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Plumer Block


The Plumer Block (also known as the Hancock Building; 1205 Liberty Street) was listed on the National Register of Historic Places in 1986. Portions of the content on this web page were adapted from a copy of the original nomination document. [1]

The three story Plumer Block sits on the corner of Liberty and 12th Streets, across the street from the Venango County courthouse in downtown Franklin. The flat roofed red brick structure is a local example of the Victorian Italianate style.

The first story is used for commercial purposes and has large radiating arches with massive keystone forming the window openings. Some of the shop entrances have been altered from the original by the addition of Victorian store fronts with rectangular windows. The first story brick and stone trim have been painted white setting it off from the up two story's which remain red brick.

The second story has elongated 2-over-2 windows with stilted segmental or straight-sided arches associated with the Victorian Italianate style. Between each window on the second and third story runs a raised panel of decorative brickwork which helps to tie these two stories together visually. At the top of each panel is a small decorative stone arch.

Between the second and third stories is a decorative belt course of stone and recessed rectangular sections. The third story windows are also 2-over-2 but have semi-circular stone arches. Above the third story windows the frieze and overhanging lip are highly decorated with large and small dentils. Alterations have been mainly interior except for the altered store fronts and addition of a fire escape. Originally all the trim was left, the natural brownstone color but today all the stonework has been painted.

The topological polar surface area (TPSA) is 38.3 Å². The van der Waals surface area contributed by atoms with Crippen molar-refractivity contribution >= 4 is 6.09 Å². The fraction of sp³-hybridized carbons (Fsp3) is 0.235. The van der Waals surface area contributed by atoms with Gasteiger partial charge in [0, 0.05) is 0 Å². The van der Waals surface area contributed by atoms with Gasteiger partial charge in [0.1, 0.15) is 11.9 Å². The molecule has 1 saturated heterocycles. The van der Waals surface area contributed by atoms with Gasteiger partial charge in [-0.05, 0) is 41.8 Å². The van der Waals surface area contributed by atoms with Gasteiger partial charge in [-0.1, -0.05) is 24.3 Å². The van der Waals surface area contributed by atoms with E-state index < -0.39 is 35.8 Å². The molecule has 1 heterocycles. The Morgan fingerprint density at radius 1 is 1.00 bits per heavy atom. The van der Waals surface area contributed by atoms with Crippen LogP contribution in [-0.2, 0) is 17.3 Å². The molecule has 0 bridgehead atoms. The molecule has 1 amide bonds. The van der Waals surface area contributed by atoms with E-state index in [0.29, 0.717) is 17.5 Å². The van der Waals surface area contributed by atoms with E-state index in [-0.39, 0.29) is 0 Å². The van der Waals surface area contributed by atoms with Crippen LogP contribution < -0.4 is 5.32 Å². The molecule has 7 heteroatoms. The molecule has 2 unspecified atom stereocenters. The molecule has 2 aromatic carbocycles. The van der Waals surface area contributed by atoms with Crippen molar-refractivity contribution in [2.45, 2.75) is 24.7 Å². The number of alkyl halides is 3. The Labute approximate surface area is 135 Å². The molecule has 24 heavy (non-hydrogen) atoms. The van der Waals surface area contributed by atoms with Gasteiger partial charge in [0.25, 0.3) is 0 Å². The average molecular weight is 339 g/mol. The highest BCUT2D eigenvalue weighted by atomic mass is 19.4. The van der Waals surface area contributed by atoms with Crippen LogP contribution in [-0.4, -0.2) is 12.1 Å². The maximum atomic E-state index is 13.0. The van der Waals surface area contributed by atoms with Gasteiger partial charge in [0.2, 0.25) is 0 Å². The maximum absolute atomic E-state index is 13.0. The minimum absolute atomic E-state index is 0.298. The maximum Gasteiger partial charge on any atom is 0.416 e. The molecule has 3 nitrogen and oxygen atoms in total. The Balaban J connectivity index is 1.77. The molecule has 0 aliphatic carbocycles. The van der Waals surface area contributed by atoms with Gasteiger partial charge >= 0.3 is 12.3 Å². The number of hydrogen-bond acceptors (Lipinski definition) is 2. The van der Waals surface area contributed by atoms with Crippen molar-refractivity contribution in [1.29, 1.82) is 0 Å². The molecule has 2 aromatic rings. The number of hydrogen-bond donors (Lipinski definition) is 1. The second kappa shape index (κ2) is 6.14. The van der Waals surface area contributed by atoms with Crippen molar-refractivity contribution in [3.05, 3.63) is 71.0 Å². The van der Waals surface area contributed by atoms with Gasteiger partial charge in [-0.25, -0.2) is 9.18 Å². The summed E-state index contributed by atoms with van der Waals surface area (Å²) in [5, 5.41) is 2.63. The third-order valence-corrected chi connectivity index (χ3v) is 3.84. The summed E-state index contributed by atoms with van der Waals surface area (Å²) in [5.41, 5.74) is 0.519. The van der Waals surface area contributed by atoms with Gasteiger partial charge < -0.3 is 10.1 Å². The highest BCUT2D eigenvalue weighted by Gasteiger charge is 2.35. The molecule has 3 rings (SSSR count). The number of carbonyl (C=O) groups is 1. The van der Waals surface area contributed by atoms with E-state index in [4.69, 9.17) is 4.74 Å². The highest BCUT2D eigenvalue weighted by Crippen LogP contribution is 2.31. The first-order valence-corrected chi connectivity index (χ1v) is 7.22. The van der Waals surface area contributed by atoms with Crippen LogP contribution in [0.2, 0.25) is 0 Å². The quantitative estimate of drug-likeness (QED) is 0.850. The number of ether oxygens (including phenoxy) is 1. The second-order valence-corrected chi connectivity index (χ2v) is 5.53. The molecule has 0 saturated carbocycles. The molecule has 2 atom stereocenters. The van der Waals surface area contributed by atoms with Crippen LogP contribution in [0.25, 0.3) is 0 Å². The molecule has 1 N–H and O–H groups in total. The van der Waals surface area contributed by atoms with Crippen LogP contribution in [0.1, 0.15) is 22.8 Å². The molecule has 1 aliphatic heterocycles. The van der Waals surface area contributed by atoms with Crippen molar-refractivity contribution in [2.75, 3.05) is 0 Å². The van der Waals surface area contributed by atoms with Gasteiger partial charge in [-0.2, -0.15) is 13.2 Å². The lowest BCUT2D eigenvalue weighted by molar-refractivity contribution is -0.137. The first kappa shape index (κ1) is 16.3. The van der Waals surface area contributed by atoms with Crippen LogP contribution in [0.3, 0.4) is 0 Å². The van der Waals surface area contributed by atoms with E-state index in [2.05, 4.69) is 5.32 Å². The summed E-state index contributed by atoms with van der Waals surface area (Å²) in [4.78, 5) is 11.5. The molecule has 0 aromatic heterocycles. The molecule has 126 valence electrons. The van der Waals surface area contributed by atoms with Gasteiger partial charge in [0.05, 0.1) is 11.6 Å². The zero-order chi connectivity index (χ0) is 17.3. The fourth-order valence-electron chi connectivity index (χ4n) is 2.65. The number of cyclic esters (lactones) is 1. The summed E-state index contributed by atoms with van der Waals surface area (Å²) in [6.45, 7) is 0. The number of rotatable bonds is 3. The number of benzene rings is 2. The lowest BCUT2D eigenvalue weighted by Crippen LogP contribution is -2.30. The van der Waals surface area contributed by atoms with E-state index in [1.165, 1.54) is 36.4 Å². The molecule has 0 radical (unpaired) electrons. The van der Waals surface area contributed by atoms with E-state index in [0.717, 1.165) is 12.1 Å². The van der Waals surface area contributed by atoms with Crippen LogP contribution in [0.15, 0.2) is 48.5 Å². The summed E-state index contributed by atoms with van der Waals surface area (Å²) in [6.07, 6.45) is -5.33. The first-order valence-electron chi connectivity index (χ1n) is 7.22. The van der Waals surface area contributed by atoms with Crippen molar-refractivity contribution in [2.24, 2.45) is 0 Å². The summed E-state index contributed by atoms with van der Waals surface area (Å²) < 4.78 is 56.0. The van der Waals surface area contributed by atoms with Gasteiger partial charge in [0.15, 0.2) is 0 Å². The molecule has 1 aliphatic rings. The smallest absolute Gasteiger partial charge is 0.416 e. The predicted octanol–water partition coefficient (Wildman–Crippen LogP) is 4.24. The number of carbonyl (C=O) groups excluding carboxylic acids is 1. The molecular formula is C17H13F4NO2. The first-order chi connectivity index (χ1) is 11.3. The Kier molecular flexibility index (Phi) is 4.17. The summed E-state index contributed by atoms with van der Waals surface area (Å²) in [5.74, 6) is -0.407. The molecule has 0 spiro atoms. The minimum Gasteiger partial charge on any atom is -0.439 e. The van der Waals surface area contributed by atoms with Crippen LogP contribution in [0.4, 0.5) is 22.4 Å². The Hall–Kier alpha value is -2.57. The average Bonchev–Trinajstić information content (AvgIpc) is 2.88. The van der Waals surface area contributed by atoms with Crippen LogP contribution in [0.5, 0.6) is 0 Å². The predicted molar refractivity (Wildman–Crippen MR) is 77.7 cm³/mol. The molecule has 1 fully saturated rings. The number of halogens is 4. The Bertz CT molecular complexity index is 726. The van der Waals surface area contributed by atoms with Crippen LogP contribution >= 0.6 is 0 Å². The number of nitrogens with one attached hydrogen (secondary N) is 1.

Significance

The Plumer Block was built in 1866 at a time when Franklin was the booming county center for the infant Pennsylvania oil industry. Only seven years earlier, Drake had drilled his first oil well at nearby Titusville.

Built by Arnold Plumer, an outstanding citizen of the early oil period, the Plumer Block housed the first bank in Franklin, many commercial ventures and numerous lawyer's office.

Arnold Plumer served as sheriff, prothonotary, clerk of courts, recorder of deeds and register of wills of Venango County. He was a member of the 25th and 27th Congress of the United States, the United States Marshall for the western district of Pennsylvania, an Erie Extension Canal Commissioner and a State Treasurer. As a close friend of James Buchanan, his assistance helped in Buchanan's election to the Presidency, for which he was offered cabinet post, which he declined because of poor health.

Located across the street from the Venango County Courthouse, the Plumer Block has enjoyed an ideal location for business for over 100 years. Built in the Victorian Italianate style it predates the courthouse by three years which is also of the same style. Little altered over the years, the Plumer Block maintains the character and richness of the early oil period in Venango County.

Today the building is know as the Hancock Building, named after James D. Hancock who purchased the building in 1911. In 1866 when the building was completed, Mr. Hancock was one of the original tenants having occupied a suit of law offices for 46 years before he purchased the building. He was attorney for the Allegheny Railroad, the Pittsburgh-Titusville, and Buffalo Railroads, and the Western New York and Pennsylvania Railroad. Later he was attorney for most of all valuable oil properties in Venango County.

The Plumer Block with its attractive white trim adds to the character to the downtown area and the nearby courthouse.

References

Irwin, Alfred. "Hancock Building Predates Courthouse"

Newton, J. H. ed. History of Venango County. Columbus: J. A. Caldwell, 1879.

  1. YaSenka, Kathryn and Zacher, Susan,Plumber Block, nomination document, 1977, National Park Service, National Register of Historic Places, Washington, D.C.

Plumer Block Map

**Information is curated from a variety of sources and, while deemed reliable, is not guaranteed.
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